Properties of 600 to 800 acres are preferred to remain as a whole, but may be recommended favorably for easement if not divided into more than five or six parcels.
Properties of 800 to 1,000 acres are preferred to remain as a whole or in as few parcels as possible, but may be recommend favorably if not divided into more than six or seven parcels,
For properties over 1,000 acres, VOF staff will recommend a maximum of eight parcels. On a case-by-case, additional parcels may be favorably recommended, with the aim to achieve an overall density of one additional parcel for each additional 500 acres. This sliding scale is intended to encourage the substantial preservation of large intact tracts of land, which tend to have highest open-space and conservation value, and which are becoming increasingly rare.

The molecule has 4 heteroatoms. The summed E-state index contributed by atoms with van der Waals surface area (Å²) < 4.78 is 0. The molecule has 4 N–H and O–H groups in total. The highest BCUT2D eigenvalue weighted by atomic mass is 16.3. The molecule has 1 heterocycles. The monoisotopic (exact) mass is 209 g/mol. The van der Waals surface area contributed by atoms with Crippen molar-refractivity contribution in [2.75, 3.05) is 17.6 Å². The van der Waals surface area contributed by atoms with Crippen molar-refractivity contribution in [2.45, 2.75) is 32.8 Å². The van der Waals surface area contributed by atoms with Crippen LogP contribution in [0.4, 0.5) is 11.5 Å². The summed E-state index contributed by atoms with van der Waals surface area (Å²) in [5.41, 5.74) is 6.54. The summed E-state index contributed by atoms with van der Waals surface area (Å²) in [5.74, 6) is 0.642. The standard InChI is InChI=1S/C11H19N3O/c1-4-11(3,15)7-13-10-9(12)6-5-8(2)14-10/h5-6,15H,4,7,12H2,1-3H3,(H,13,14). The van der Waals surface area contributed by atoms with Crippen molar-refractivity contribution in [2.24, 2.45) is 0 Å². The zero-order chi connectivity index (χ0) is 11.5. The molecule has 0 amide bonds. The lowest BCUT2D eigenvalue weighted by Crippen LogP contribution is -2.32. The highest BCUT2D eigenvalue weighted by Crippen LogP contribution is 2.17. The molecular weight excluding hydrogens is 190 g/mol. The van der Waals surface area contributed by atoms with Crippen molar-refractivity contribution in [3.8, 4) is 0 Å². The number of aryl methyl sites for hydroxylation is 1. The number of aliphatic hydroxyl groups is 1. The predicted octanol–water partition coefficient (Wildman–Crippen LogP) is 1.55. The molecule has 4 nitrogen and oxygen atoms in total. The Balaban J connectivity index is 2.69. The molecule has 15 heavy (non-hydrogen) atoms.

D. Guidelines for Dwellings
Number of Dwellings: One dwelling for each of the retained parcel rights is normally permitted. A second, often smaller dwelling for one or more of the permitted parcels for uses such as a guest cottage or apartment, small cabin, farm manager’s house, or farm workers’ quarters may be permitted, provided that the aggregate square footage of living area of the two dwellings is limited. Barn or garage apartments count in the number of permitted dwellings and aggregate square footage. Habitable dwellings of any kind (i.e., cabins, apartments, mobile homes, etc.) will count in the number of permitted dwellings and their aggregate square footage.